Osage County is the largest county in Oklahoma and home to the Osage Tribe who bought their tribal lands from the Cherokee Tribe in 1869.  The county is comprised of large cattle ranches with approximately 50,000 cows and 100,000 head of stocker cattle grazing each summer on the native rangeland.  The Tall Grass Prairie Preserve where 2,700 Bison roam free on 40,000 acres is located in Osage County as well as Woolaroc, the ranch home of Frank Phillips, founder of Phillips Petroleum Company.  Pawhuska is the largest city and county seat and hosts the world's largest amateur rodeo called "Cavalcade".

Donna works closely with the Osage Nation, the schools and community agencies teaching nutrition programs along with financial programs and anti-bullying programs. She also provides leadership for three Oklahoma Home and Community Education groups. Donna serves on the Hunger, Jobs and Employment and Risky Behavior teams. She is also on the board of directors for the Osage County Health Improvement Organization.

Ottawa – Kathy Enyart, Phone: (918) 542-1688 FTE: 50% FCS / 50% 4-H & CED, Educator since 2004
Ottawa County is located in northeast corner of the state bordering Kansas and Missouri.  Nine Native American Tribal headquarters are located in Ottawa County.  Kathy developed a county Resource Directory for families that she updates on a regular basis and distributes to area agencies and families.  She has partnered with county FFA chapters to provide the Farm to You exhibit to county 3rd graders and also organizes the Kids, Kows and More program for county 4th graders.  Kathy is serving on the Hunger, Family Breakdown and Risky Behaviors issue teams.

Pawnee – Trinity Brown, Phone: (918)762-2735 FTE: 50% FCS / 50% 4-H & CED, Educator since 2004 
Pawnee is the County seat for Pawnee County.  There are approximately 16,000 people living in Pawnee County.  Pawnee County is home of Billy Vessels, 1952 Heisman Trophy winner; Chester Gould writer of Dick Tracy; Gordon Lillie aka Pawnee Bill and the Pawnee Tribe. Pawnee offers a variety of things such as the Hallett Motor Racing Circuit, Oklahoma Steam and Gas Show, Pawnee Bill Memorial Rodeo and the Pawnee Bill Museum.  Trinity is certified in First Time Homebuyers Education and ServSafe.

Payne – Dea Rash, Phone: (405) 747-8320 FTE:  90% FCS/10% 4-H, Educator since 1991 
Payne County is located in north central Oklahoma and its county seat, Stillwater, is home to Oklahoma State University. The many visitors to OSU’s athletic events and academic programs often visit that “jumpin’ little juke joint” Eskimo Joe’s to eat some cheese fries and buy a t-shirt or two. Payne County is not all about OSU though. The second largest city in the county, Cushing, is the petroleum pipeline crossroads of America. Essentially every drop of petroleum sold in this country will travel through Cushing, OK. The smaller communities in the county have rich histories. Perkins is the home of the original cowboy, Frank “Pistol Pete” Eaton whose home has recently been restored, and located in Yale is the home of famous athlete, Jim Thorpe. The Thorpe home is also maintained as a museum. Be sure to check out all of Payne County next time you visit the state’s university…OSU. Dea provides bi-monthly Homebuyer Education training for first-time homebuyers in cooperation with the City of Stillwater and is certified in ServSafe. She also teaches Financial Education/Budgeting and Nutrition Education for youth and adults. Dea also works with Payne County 4-H members and volunteers and provides educational programs for and serves as the advisor to over 100 Payne County Oklahoma Home & Community Education members.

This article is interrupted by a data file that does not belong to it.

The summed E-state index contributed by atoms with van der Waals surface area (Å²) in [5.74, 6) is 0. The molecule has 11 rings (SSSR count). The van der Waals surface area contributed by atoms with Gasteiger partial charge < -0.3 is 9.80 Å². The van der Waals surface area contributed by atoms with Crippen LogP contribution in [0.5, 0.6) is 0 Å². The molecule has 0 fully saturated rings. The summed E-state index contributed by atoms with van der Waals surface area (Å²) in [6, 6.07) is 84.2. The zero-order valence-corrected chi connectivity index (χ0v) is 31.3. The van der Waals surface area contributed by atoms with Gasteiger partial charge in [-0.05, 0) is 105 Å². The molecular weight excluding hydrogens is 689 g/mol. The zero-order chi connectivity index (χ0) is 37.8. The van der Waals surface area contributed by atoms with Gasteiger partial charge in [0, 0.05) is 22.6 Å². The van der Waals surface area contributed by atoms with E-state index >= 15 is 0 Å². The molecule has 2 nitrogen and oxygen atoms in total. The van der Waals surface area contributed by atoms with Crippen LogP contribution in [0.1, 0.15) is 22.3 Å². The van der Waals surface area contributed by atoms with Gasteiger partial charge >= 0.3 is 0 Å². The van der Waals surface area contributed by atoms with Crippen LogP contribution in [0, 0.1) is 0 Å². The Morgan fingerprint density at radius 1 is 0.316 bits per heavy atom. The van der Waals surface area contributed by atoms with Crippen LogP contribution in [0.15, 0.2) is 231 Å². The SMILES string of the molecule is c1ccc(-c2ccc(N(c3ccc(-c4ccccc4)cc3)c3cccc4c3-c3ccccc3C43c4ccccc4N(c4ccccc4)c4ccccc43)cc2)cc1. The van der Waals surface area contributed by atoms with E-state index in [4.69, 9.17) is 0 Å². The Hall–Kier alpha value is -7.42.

Rogers—Penny King , PH: (918) 341-2736, FTE: 90% FCS/10% 4-H
Rogers County is situated on the Mother Road—Historic Route 66 and is the home of the Will Rogers Memorial Museum, Rogers State University and the Port of Catoosa, one of the largest inland river-ports in the United States. Penny provides quarterly child care training courses for daycare workers in centers and homes. In addition, she collaborates with DHS and tribal child care staff to sponsor a yearly child care conference. Penny also teaches financial management, health & fitness & topics related to family resilience.

Sequoyah- April Cole, Phone (918) 775-4838. FTE: 50% FCS, 50% 4-H. Educator since 2015.